Children Come First ... Continued

2. PHYSICAL CUSTODY - means actually having the child with you. Each parent has physical custody of the child when the child is with that parent.
A. PRIMARY PHYSICAL CUSTODY - The parent with whom the child resides is said to have primary physical custody.
B. PARTIAL PHYSICAL CUSTODY AND/OR VISITATION - This term refers to the parent with whom the child does not reside.
C. SHARED PHYSICAL CUSTODY - When the children spend an equal amount of time with each parent, the parents have been awarded shared physical custody. Where neither parent's fitness is in question, the schedules of parents and children, and the geographical distance between the parents' residences, often determines the division of time between parents.

The law provides that custody and visitation of minor children are to be determined according to the best interests of the child. In deciding custody cases, courts always look at what the judge finds to be in the child's best interest. In order to win a contested custody case, a parent must convince the court that that parent can best provide for the child. Assuming that neither parent poses any serious danger to the child, courts take the approach that it is in the child's best interest to have a significant amount of quality time with both parents. For that reason (while courts will sometimes place strict conditions on visits) courts rarely refuse to give a parent any visitation. No custody decision is ever so final that it cannot be changed when the best interests of the child warrant a change. The law presumes, however, that a happy and well adjusted child should not be disrupted without very good reason; and for that reason, it is much harder to change an existing custody order, than it is to win a case the first time around. When a child reaches the age of 14, courts will usually listen to the child's preference with regard to custody and visitation. For children under age 14, courts will frequently hear what the child has to say, but, the court is not bound by the child's preference.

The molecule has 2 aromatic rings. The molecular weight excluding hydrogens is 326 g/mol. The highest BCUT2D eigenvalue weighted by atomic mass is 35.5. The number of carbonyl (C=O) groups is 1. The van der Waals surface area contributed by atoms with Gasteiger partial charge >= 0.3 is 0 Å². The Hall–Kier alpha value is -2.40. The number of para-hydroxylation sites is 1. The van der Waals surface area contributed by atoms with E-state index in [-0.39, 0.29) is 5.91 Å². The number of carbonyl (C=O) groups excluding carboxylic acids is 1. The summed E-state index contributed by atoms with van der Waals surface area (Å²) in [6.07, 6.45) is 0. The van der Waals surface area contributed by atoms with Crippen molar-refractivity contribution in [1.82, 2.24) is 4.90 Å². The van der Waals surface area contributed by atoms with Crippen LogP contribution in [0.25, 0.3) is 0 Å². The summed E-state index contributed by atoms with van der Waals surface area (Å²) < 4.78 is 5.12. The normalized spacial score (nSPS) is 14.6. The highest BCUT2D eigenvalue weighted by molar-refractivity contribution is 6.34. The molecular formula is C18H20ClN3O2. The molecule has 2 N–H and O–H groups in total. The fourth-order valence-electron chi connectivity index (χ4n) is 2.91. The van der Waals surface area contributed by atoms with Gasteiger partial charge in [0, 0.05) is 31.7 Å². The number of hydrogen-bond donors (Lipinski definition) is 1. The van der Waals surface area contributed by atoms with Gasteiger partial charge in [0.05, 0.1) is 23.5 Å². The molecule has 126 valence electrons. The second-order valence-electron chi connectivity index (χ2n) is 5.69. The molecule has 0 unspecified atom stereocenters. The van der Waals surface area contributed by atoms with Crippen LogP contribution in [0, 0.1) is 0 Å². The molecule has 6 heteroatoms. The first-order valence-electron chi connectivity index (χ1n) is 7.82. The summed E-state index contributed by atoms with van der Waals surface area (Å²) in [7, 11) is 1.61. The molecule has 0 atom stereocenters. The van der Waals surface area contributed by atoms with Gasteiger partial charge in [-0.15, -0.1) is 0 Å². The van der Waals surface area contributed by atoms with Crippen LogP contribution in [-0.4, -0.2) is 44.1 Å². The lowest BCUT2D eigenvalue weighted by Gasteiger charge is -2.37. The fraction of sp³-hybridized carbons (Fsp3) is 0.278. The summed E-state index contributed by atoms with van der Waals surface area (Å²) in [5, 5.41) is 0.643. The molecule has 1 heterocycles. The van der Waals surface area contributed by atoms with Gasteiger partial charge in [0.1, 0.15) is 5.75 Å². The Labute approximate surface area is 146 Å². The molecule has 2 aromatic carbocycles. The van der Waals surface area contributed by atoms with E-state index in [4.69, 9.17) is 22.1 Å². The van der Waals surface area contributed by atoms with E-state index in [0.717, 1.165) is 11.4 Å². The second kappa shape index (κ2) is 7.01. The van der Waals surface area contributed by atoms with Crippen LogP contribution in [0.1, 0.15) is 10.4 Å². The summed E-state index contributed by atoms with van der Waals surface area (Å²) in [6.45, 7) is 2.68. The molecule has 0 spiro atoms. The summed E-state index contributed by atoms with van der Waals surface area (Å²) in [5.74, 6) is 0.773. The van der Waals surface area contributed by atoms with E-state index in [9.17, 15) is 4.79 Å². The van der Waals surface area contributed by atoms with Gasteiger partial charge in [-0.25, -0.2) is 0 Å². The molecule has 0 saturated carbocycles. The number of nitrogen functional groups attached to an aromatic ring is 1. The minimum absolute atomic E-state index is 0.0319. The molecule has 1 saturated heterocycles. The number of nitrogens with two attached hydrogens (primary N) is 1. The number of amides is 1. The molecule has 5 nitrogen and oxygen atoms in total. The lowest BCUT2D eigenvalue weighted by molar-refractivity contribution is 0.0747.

Attorney Pealer will be glad to answer your more specific questions about a custody case. Please feel free to telephone her office at (570) 784-1460 to make an appointment.

Deanna R. Pealer